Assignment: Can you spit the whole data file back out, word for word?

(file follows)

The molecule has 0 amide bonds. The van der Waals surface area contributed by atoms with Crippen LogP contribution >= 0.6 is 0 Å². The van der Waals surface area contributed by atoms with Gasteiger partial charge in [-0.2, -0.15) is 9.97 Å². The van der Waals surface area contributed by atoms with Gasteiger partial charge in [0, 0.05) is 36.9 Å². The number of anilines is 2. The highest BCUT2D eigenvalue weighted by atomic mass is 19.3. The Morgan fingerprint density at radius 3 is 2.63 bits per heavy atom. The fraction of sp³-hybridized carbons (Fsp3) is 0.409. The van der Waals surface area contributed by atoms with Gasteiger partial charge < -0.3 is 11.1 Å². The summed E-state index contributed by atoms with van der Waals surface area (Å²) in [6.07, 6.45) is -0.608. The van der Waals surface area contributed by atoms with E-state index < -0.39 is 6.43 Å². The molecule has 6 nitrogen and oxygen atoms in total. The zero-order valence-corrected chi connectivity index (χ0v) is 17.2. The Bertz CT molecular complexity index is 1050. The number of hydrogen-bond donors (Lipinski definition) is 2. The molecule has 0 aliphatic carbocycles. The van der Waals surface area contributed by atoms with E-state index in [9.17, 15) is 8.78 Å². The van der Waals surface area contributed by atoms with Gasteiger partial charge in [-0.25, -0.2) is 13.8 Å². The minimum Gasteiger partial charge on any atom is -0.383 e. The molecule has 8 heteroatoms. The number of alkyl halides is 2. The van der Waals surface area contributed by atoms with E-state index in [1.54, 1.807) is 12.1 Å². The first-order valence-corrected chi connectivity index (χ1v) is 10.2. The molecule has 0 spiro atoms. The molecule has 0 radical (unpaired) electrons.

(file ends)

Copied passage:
The molecule has 0 amide bonds. The van der Waals surface area contributed by atoms with Crippen LogP contribution >= 0.6 is 0 Å². The van der Waals surface area contributed by atoms with Gasteiger partial charge in [-0.2, -0.15) is 9.97 Å². The van der Waals surface area contributed by atoms with Gasteiger partial charge in [0, 0.05) is 36.9 Å². The number of anilines is 2. The highest BCUT2D eigenvalue weighted by atomic mass is 19.3. The Morgan fingerprint density at radius 3 is 2.63 bits per heavy atom. The fraction of sp³-hybridized carbons (Fsp3) is 0.409. The van der Waals surface area contributed by atoms with Gasteiger partial charge < -0.3 is 11.1 Å². The summed E-state index contributed by atoms with van der Waals surface area (Å²) in [6.07, 6.45) is -0.608. The van der Waals surface area contributed by atoms with E-state index < -0.39 is 6.43 Å². The molecule has 6 nitrogen and oxygen atoms in total. The zero-order valence-corrected chi connectivity index (χ0v) is 17.2. The Bertz CT molecular complexity index is 1050. The number of hydrogen-bond donors (Lipinski definition) is 2. The molecule has 0 aliphatic carbocycles. The van der Waals surface area contributed by atoms with E-state index in [9.17, 15) is 8.78 Å². The van der Waals surface area contributed by atoms with Gasteiger partial charge in [-0.25, -0.2) is 13.8 Å². The minimum Gasteiger partial charge on any atom is -0.383 e. The molecule has 8 heteroatoms. The number of alkyl halides is 2. The van der Waals surface area contributed by atoms with E-state index in [1.54, 1.807) is 12.1 Å². The first-order valence-corrected chi connectivity index (χ1v) is 10.2. The molecule has 0 spiro atoms. The molecule has 0 radical (unpaired) electrons.